How to Clip your Dogs Nails
A good guide to follow is to cut your dogs nails when they are touching the floor. Ideally, you don't want your dogs nails touching the floor as it can cause them discomfort as they walk. Its best to clip small sections of the nails on a regular basis to maintain the nails at a healthy length. Walking your dog on concrete footpaths does naturally grind down their nails, however, the front nails usually still require clipping, even if the back ones wear themselves down. It is usually recommended to clip your dogs nails every 4-6 weeks, but keep an eye on them as dogs are individuals, just like us, and their nails can grow at different rates.
Nail clipping vs filing
Nail clipping is usually done with a spring loaded or guillotine nail clipper, but they do also come in other styles. This is done by holding your dogs paw and using the clipper to cut off small sections of the nails. If you clip too much off, you may hit the quick and cause the nail to bleed. If the nail does bleed, you will need to stop the bleeding. Products such as the BioGroom Styptic Powder are great to have on hand for this very purpose.
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Nail filing is done with a Dremel style nail file. To use the file, you will hold the dogs paw and gently touch the nail file to the dogs nails. Avoid holing the file on the nail for too long, as it can heat up the dogs nail, and cause them discomfort. Nail grinders tend to reduce the risk of cutting the quick when compared to nail clipping, however it can still happen, so it is always recommended to have some Styptic Powder on hand. Using slow, tapping movements you can continue to grind the dogs nail shorter until you reach the desired length. Filing dogs nails down does take a lot longer than clipping the nails, however it is useful for anxious or sensitive dogs, as long as you slowly introduce them to the noise and vibration. Read our guide: How to Use A Nail Grinder on Your Anxious Pet, for more information.
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Some professional and home groomers like to use their nail file in conjunction with their nail clippers. If your dog has very long nails, it will be a very lengthy process trying to file them all the way back. Instead, you could clip the bulk of the nail off with nail clippers, and use the nail file to finish and give smoother edges.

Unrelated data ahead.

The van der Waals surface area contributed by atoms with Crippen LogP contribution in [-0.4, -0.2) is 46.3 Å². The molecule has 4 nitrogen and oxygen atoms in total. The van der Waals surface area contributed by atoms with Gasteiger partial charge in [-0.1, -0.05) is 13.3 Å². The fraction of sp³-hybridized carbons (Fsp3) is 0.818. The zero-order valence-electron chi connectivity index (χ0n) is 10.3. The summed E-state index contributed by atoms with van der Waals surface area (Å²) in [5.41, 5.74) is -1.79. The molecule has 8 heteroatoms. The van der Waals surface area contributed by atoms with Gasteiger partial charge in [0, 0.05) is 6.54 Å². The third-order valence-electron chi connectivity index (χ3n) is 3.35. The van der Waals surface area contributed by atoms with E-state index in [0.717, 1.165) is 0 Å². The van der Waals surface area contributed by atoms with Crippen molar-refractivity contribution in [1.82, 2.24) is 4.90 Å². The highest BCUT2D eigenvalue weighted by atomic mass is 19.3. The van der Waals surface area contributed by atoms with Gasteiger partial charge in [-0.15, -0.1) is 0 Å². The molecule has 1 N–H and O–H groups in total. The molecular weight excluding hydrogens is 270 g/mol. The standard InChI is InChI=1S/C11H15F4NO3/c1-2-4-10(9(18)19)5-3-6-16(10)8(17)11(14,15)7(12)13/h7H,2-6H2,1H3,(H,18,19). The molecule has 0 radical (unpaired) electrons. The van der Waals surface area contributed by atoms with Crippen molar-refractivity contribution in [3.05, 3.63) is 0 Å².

How to clip your dogs nails using a nail clipper
Dogs nails have a vein that runs through their nails, called the quick. Depending on the colour of the nails, you may be able to see the quick and use it as your guide when clipping. If your dog has white or clear nails, you will be able to see a pink vein that runs through the nails, that is the quick. You want to avoid cutting into that to avoid the nail bleeding. If your dog has black nails, it can be a little harder to know how far back to cut. You can make the first clip, taking only a little bit off the tip of the nail. Once you have made the first cut, pick up the foot and look at the nail front on. If you can see a small black dot, surrounded by a white ring, that is the quick. You don't want to cut any further. If you cant see that, then you can cut a little bit more and check again. If you do accidentally cut the quick, don't panic. Simply wipe the nail with a paper towel, and apply styptic powder to the end of the nail. Your dog will be okay, accidents do happen, but it is best to monitor your pup for a few days following the accident. See below for a step-by-step guide to cutting your dogs nails.
Step 1: Get your dog into a place and position that is comfortable for both you and your pet.
Step 2: Hold your dogs paw in your non dominant hand in a way that feels comfortable and secure. Hold any hair back that is covering the nails.
Step 3: Show your dog the nail clipper, let them smell it, and give them praise.
Step 4: Working with one nail at a time, you can clip the end of the nail off, with the clippers at a 45° angle, (photo below). Make sure to give your dog lots of praise during this process.
Step 5: Work your way around all the feet clipping all nails, including the dew claws on the sides of their feet. Some dogs have dew claws on their back feet too!
Step 6: Once you have clipped all nails, have your dog stand on the ground and check to see if the nails are still touching the floor. Ideally, you don't want the nails to be touching the floor. If they are touching the floor and you can see the end of the nail is not that close to the quick, you can take off a little bit more, or use a dremel to finish off and file the nail shorter. If the dogs nail is touching the floor and you can see the quick is very close, you will need to leave the nails as they are. If you leave nails too long in-between trims, the quick will grow longer and you wont be able to clip the nail short anymore. You can train the quick to recede, however it is a process that must be done over a few weeks, and is often best left to the professionals.